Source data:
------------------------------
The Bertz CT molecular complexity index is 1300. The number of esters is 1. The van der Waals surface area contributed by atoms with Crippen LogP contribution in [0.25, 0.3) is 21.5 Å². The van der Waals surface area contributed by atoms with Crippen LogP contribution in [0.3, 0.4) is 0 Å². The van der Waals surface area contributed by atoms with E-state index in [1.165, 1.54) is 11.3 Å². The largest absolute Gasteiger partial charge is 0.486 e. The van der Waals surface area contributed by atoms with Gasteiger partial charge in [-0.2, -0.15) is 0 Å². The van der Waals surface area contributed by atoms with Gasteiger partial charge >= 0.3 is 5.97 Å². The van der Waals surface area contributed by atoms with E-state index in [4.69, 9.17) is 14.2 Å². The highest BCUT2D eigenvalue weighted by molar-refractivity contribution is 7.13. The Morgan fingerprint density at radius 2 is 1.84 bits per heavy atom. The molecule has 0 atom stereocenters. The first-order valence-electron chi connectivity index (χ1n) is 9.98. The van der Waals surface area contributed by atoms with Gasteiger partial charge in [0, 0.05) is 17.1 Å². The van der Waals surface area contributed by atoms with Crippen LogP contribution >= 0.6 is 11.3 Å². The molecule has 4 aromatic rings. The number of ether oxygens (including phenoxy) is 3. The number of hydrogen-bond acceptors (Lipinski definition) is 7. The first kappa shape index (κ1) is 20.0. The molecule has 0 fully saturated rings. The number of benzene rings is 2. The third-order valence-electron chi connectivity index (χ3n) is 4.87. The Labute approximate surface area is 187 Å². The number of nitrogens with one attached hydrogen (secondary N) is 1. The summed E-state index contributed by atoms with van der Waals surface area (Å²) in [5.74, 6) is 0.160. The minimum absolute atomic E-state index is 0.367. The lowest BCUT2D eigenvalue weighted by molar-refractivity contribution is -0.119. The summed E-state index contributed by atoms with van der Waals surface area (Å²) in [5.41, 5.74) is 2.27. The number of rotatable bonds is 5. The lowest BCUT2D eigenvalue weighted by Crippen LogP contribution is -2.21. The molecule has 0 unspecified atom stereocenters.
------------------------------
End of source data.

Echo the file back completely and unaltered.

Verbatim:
The Bertz CT molecular complexity index is 1300. The number of esters is 1. The van der Waals surface area contributed by atoms with Crippen LogP contribution in [0.25, 0.3) is 21.5 Å². The van der Waals surface area contributed by atoms with Crippen LogP contribution in [0.3, 0.4) is 0 Å². The van der Waals surface area contributed by atoms with E-state index in [1.165, 1.54) is 11.3 Å². The largest absolute Gasteiger partial charge is 0.486 e. The van der Waals surface area contributed by atoms with Gasteiger partial charge in [-0.2, -0.15) is 0 Å². The van der Waals surface area contributed by atoms with Gasteiger partial charge >= 0.3 is 5.97 Å². The van der Waals surface area contributed by atoms with E-state index in [4.69, 9.17) is 14.2 Å². The highest BCUT2D eigenvalue weighted by molar-refractivity contribution is 7.13. The Morgan fingerprint density at radius 2 is 1.84 bits per heavy atom. The molecule has 0 atom stereocenters. The first-order valence-electron chi connectivity index (χ1n) is 9.98. The van der Waals surface area contributed by atoms with Gasteiger partial charge in [0, 0.05) is 17.1 Å². The van der Waals surface area contributed by atoms with Crippen LogP contribution >= 0.6 is 11.3 Å². The molecule has 4 aromatic rings. The number of ether oxygens (including phenoxy) is 3. The number of hydrogen-bond acceptors (Lipinski definition) is 7. The first kappa shape index (κ1) is 20.0. The molecule has 0 fully saturated rings. The number of benzene rings is 2. The third-order valence-electron chi connectivity index (χ3n) is 4.87. The Labute approximate surface area is 187 Å². The number of nitrogens with one attached hydrogen (secondary N) is 1. The summed E-state index contributed by atoms with van der Waals surface area (Å²) in [5.74, 6) is 0.160. The minimum absolute atomic E-state index is 0.367. The lowest BCUT2D eigenvalue weighted by molar-refractivity contribution is -0.119. The summed E-state index contributed by atoms with van der Waals surface area (Å²) in [5.41, 5.74) is 2.27. The number of rotatable bonds is 5. The lowest BCUT2D eigenvalue weighted by Crippen LogP contribution is -2.21. The molecule has 0 unspecified atom stereocenters.